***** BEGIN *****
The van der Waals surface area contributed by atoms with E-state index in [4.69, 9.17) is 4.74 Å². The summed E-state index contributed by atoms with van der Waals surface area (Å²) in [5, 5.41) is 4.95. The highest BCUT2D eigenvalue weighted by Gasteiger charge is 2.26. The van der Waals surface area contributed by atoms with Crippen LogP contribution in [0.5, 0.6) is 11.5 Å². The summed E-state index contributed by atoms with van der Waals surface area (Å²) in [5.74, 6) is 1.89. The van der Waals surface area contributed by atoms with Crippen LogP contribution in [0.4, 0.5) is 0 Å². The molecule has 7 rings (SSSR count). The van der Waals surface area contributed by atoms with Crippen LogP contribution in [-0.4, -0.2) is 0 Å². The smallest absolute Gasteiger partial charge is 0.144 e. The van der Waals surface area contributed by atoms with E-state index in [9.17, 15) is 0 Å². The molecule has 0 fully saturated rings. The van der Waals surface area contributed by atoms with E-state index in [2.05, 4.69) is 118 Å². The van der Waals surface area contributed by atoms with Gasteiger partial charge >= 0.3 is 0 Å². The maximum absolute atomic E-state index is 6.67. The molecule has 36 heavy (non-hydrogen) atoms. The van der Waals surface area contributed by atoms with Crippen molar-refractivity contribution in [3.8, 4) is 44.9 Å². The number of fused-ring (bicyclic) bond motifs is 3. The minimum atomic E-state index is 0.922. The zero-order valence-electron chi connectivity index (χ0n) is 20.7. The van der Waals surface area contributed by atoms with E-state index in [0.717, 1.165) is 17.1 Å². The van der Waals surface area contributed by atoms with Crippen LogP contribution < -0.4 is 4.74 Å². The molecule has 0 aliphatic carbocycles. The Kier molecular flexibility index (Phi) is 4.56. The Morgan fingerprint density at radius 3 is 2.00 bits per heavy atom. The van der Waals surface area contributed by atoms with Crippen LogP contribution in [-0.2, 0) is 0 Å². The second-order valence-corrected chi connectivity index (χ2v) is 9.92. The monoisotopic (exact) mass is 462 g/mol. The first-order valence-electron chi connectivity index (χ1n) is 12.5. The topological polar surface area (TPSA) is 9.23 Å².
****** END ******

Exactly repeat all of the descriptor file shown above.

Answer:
The van der Waals surface area contributed by atoms with E-state index in [4.69, 9.17) is 4.74 Å². The summed E-state index contributed by atoms with van der Waals surface area (Å²) in [5, 5.41) is 4.95. The highest BCUT2D eigenvalue weighted by Gasteiger charge is 2.26. The van der Waals surface area contributed by atoms with Crippen LogP contribution in [0.5, 0.6) is 11.5 Å². The summed E-state index contributed by atoms with van der Waals surface area (Å²) in [5.74, 6) is 1.89. The van der Waals surface area contributed by atoms with Crippen LogP contribution in [0.4, 0.5) is 0 Å². The molecule has 7 rings (SSSR count). The van der Waals surface area contributed by atoms with Crippen LogP contribution in [-0.4, -0.2) is 0 Å². The smallest absolute Gasteiger partial charge is 0.144 e. The van der Waals surface area contributed by atoms with E-state index in [9.17, 15) is 0 Å². The molecule has 0 fully saturated rings. The van der Waals surface area contributed by atoms with E-state index in [2.05, 4.69) is 118 Å². The van der Waals surface area contributed by atoms with Gasteiger partial charge >= 0.3 is 0 Å². The maximum absolute atomic E-state index is 6.67. The molecule has 36 heavy (non-hydrogen) atoms. The van der Waals surface area contributed by atoms with Crippen molar-refractivity contribution in [3.8, 4) is 44.9 Å². The number of fused-ring (bicyclic) bond motifs is 3. The minimum atomic E-state index is 0.922. The zero-order valence-electron chi connectivity index (χ0n) is 20.7. The van der Waals surface area contributed by atoms with E-state index in [0.717, 1.165) is 17.1 Å². The van der Waals surface area contributed by atoms with Crippen LogP contribution < -0.4 is 4.74 Å². The molecule has 0 aliphatic carbocycles. The Kier molecular flexibility index (Phi) is 4.56. The Morgan fingerprint density at radius 3 is 2.00 bits per heavy atom. The van der Waals surface area contributed by atoms with Crippen LogP contribution in [-0.2, 0) is 0 Å². The second-order valence-corrected chi connectivity index (χ2v) is 9.92. The monoisotopic (exact) mass is 462 g/mol. The first-order valence-electron chi connectivity index (χ1n) is 12.5. The topological polar surface area (TPSA) is 9.23 Å².